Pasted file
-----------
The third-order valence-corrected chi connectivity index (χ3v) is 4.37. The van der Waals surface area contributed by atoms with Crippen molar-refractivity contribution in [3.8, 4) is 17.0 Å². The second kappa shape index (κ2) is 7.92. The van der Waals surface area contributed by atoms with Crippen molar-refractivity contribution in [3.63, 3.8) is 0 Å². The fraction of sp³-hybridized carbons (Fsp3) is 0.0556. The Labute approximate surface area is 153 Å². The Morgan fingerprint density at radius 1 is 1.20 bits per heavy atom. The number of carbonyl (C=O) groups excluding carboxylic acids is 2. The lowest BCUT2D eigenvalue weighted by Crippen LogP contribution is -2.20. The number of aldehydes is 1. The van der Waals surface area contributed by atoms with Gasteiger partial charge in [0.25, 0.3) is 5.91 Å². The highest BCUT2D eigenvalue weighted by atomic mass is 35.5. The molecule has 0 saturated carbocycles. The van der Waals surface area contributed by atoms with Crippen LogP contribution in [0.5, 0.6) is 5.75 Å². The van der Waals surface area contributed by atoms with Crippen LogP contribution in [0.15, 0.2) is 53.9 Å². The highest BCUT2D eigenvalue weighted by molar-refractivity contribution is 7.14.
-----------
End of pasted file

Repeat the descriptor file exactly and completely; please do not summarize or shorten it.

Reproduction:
The third-order valence-corrected chi connectivity index (χ3v) is 4.37. The van der Waals surface area contributed by atoms with Crippen molar-refractivity contribution in [3.8, 4) is 17.0 Å². The second kappa shape index (κ2) is 7.92. The van der Waals surface area contributed by atoms with Crippen molar-refractivity contribution in [3.63, 3.8) is 0 Å². The fraction of sp³-hybridized carbons (Fsp3) is 0.0556. The Labute approximate surface area is 153 Å². The Morgan fingerprint density at radius 1 is 1.20 bits per heavy atom. The number of carbonyl (C=O) groups excluding carboxylic acids is 2. The lowest BCUT2D eigenvalue weighted by Crippen LogP contribution is -2.20. The number of aldehydes is 1. The van der Waals surface area contributed by atoms with Gasteiger partial charge in [0.25, 0.3) is 5.91 Å². The highest BCUT2D eigenvalue weighted by atomic mass is 35.5. The molecule has 0 saturated carbocycles. The van der Waals surface area contributed by atoms with Crippen LogP contribution in [0.5, 0.6) is 5.75 Å². The van der Waals surface area contributed by atoms with Crippen LogP contribution in [0.15, 0.2) is 53.9 Å². The highest BCUT2D eigenvalue weighted by molar-refractivity contribution is 7.14.